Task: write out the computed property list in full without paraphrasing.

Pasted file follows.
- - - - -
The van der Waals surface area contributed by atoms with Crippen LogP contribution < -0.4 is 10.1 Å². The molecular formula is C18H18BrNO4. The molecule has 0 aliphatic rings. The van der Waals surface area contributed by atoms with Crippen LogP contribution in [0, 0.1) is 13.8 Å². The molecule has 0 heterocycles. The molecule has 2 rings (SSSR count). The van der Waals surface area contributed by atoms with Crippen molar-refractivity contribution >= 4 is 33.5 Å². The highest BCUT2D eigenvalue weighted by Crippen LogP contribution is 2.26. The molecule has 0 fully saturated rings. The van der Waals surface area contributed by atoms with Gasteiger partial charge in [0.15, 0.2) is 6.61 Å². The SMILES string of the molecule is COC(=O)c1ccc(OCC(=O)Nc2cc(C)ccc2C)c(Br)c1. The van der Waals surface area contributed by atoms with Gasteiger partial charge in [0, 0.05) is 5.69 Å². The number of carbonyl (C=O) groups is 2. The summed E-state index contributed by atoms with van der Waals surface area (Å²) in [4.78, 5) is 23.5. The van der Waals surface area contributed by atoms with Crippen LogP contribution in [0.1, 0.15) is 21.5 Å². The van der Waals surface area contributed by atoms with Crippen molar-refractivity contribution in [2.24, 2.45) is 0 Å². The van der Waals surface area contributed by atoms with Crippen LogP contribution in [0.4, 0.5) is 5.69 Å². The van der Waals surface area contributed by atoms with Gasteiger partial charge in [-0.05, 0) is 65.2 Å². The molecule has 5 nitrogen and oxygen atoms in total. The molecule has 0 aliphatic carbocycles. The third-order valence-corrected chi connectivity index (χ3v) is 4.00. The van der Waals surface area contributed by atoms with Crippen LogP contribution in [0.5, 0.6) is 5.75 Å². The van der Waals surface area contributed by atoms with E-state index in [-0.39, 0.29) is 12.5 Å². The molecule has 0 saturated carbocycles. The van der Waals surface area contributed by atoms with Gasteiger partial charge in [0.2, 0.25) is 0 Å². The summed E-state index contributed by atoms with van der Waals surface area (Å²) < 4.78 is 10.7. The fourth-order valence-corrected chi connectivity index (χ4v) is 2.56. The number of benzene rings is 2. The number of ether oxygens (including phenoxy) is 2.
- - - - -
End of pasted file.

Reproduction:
The van der Waals surface area contributed by atoms with Crippen LogP contribution < -0.4 is 10.1 Å². The molecular formula is C18H18BrNO4. The molecule has 0 aliphatic rings. The van der Waals surface area contributed by atoms with Crippen LogP contribution in [0, 0.1) is 13.8 Å². The molecule has 0 heterocycles. The molecule has 2 rings (SSSR count). The van der Waals surface area contributed by atoms with Crippen molar-refractivity contribution >= 4 is 33.5 Å². The highest BCUT2D eigenvalue weighted by Crippen LogP contribution is 2.26. The molecule has 0 fully saturated rings. The van der Waals surface area contributed by atoms with Gasteiger partial charge in [0.15, 0.2) is 6.61 Å². The SMILES string of the molecule is COC(=O)c1ccc(OCC(=O)Nc2cc(C)ccc2C)c(Br)c1. The van der Waals surface area contributed by atoms with Gasteiger partial charge in [0, 0.05) is 5.69 Å². The number of carbonyl (C=O) groups is 2. The summed E-state index contributed by atoms with van der Waals surface area (Å²) in [4.78, 5) is 23.5. The van der Waals surface area contributed by atoms with Crippen LogP contribution in [0.1, 0.15) is 21.5 Å². The van der Waals surface area contributed by atoms with Crippen molar-refractivity contribution in [2.24, 2.45) is 0 Å². The van der Waals surface area contributed by atoms with Crippen LogP contribution in [0.4, 0.5) is 5.69 Å². The van der Waals surface area contributed by atoms with Gasteiger partial charge in [-0.05, 0) is 65.2 Å². The molecule has 5 nitrogen and oxygen atoms in total. The molecule has 0 aliphatic carbocycles. The third-order valence-corrected chi connectivity index (χ3v) is 4.00. The van der Waals surface area contributed by atoms with Crippen LogP contribution in [0.5, 0.6) is 5.75 Å². The van der Waals surface area contributed by atoms with E-state index in [-0.39, 0.29) is 12.5 Å². The molecule has 0 saturated carbocycles. The van der Waals surface area contributed by atoms with Gasteiger partial charge in [0.2, 0.25) is 0 Å². The summed E-state index contributed by atoms with van der Waals surface area (Å²) < 4.78 is 10.7. The fourth-order valence-corrected chi connectivity index (χ4v) is 2.56. The number of benzene rings is 2. The number of ether oxygens (including phenoxy) is 2.